ROME: Europa League contenders Napoli have been charged with matchfixing by the Italian federation in the latest round in the long-running Italian football corruption saga writes KEIR RADNEDGE.

The club is also in trouble with UEFA over fan behaviour and stadium issues.

The Italian game has been stripped of virtually all credibility after the uncovering of one scandal after another over the past six years.

Goalkeeper Matteo Gianello and former midfielder Silvio Giusti have been charged as has Napoli captain Paolo Cannavaro, younger brother of Italy’s World Cup-winning captain Fabio Cannavaro, and Gianluca Grava.

The particular match under investigation was a 1-0 win by Sampdoria over  Napoli on May 16, 2010. This was the last day of the season and victory lifted Sampdoria into fourth place in Serie A and the qualifying rounds of the next season’s Champions League.

Gianello, then Napoli’s goalkeeper, is accused of having influenced the game to ensure winning bets on a win for Sampdoria and for having offered money to teammates Paolo Cannavaro and Gianluca Grava – who turned him down. The latter two have been charged with not having reported the approach to the authorities.

A statement from the FIGC said: “Following an investigation by the public prosecutor of Naples, the federal prosecutor will open disciplinary proceedings in relation to the Sampdoria-Napoli match of 16 May, 2010. Matteo Gianello, Napoli’s former player, and Silvio Giusti, Napoli’s former coach, are accused of violating Article 7 [sections 1, 2 and 5] of the sporting code of justice.

“Between them, they are accused of attempting to alter the outcome of the match to secure a victory for Sampdoria in exchange for money. [They are] also accused of having approached colleagues Paolo Cannavaro and Gianluca Grava, from whom they received a refusal.

“Cannavaro and Grava stand accused of violating Article 7 [section 7], in failing to disclose the approach to the federal prosecutor.”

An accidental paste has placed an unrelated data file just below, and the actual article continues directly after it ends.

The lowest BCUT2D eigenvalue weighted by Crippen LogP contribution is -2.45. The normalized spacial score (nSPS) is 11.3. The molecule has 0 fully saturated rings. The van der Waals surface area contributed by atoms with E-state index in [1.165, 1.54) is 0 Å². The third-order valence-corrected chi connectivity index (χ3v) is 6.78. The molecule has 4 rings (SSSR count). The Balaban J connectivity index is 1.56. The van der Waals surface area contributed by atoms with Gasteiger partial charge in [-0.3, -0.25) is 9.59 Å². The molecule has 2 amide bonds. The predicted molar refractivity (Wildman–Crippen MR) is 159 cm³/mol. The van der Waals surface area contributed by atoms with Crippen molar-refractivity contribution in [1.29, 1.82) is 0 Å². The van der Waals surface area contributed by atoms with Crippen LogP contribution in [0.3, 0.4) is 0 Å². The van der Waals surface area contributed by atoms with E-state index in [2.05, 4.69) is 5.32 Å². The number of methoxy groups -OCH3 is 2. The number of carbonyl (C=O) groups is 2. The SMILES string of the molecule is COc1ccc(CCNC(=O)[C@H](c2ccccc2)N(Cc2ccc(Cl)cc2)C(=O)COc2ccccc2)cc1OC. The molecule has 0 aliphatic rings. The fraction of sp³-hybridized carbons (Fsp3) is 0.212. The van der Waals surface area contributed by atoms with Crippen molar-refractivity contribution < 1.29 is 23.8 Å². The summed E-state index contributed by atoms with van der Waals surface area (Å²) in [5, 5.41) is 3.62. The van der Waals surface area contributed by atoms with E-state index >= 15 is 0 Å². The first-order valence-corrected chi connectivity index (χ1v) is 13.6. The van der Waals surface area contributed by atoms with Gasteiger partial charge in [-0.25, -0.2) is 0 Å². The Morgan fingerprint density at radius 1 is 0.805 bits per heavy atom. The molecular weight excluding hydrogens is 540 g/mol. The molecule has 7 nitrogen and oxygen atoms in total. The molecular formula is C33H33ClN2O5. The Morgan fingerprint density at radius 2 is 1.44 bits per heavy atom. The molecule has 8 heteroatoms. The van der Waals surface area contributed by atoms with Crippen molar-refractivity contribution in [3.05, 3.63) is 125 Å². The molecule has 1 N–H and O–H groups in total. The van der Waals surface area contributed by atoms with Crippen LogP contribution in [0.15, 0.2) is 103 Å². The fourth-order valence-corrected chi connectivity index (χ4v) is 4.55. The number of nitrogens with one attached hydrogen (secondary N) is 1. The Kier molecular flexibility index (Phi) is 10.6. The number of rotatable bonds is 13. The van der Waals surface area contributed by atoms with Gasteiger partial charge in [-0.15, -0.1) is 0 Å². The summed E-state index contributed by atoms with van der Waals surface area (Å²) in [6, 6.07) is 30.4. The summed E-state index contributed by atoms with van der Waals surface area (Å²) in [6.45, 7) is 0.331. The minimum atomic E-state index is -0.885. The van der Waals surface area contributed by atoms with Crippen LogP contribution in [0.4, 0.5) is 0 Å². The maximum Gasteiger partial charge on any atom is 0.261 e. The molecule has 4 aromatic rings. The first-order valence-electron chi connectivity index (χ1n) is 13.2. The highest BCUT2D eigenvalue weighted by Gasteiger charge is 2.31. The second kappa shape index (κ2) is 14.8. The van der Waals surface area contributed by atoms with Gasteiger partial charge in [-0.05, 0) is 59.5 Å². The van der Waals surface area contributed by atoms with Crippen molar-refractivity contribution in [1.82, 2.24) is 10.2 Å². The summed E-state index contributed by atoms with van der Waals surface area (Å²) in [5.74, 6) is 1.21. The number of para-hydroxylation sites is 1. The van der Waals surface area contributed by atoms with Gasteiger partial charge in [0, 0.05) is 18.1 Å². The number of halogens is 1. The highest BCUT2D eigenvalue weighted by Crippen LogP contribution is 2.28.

Cannavaro was an unused sub on Thursday night when Napoli lost 3-1 away to Dnipro in Group F of the Europa League.

Napoli suffered a further blow on Friday when the club was fined by UEFA and threatening with a San Paolo European ban over events at last month’s Europa League match with AIK. UEFA said Napoli had been punished “for the inappropriate conduct of their supporters, insufficient organisation in the stadium and non-respect of UEFA directives related to stadium security.”.

A group of Swedish fans were attacked by a gang of Napoli supporters wielding bats and knives, with two being stabbed during the confrontation, a day before the match with AIK.

UEFA’s Control and Disciplinary Body has banned the club from selling tickets for several sections of San Paolo, including the disabled section, for their next European fixture with Dnipro Dnipropetrovsk on Nov. 8.

Napoli must show UEFA photographic evidence from an independent construction company that the required work has been at least partially carried out by Nov. 6 or risk being banned from playing home European games at the decaying ground.

UEFA added: “Furthermore, the Control and Disciplinary Body ordered Napoli to play one UEFA competition game behind closed doors, subject to a probationary period of five years. The Italian club have also been fined E150,000.”

The Juventus head coach Antonio Conte was handed a 10-month suspension in August, subsequently reduced to four months on appeal, for his failure to report match-fixing while in charge of Siena.

Conte’s former club subsequently accepted a six-point deduction for their role in the ‘Calcioscommesse’ scandal, with a host of sides from both Serie A, B and the Lega Pro receiving demotions, points penalties and fines across a turbulent summer in Italy.

The former Bari defender Andrea Masiello was given a 22-month suspended prison sentence after admitting scoring an own goal during a relegation decider, with the former Siena defender Emmanuele Pesoli chaining himself to the headquarters of the FIGC for four days in protest against a three-year ban.


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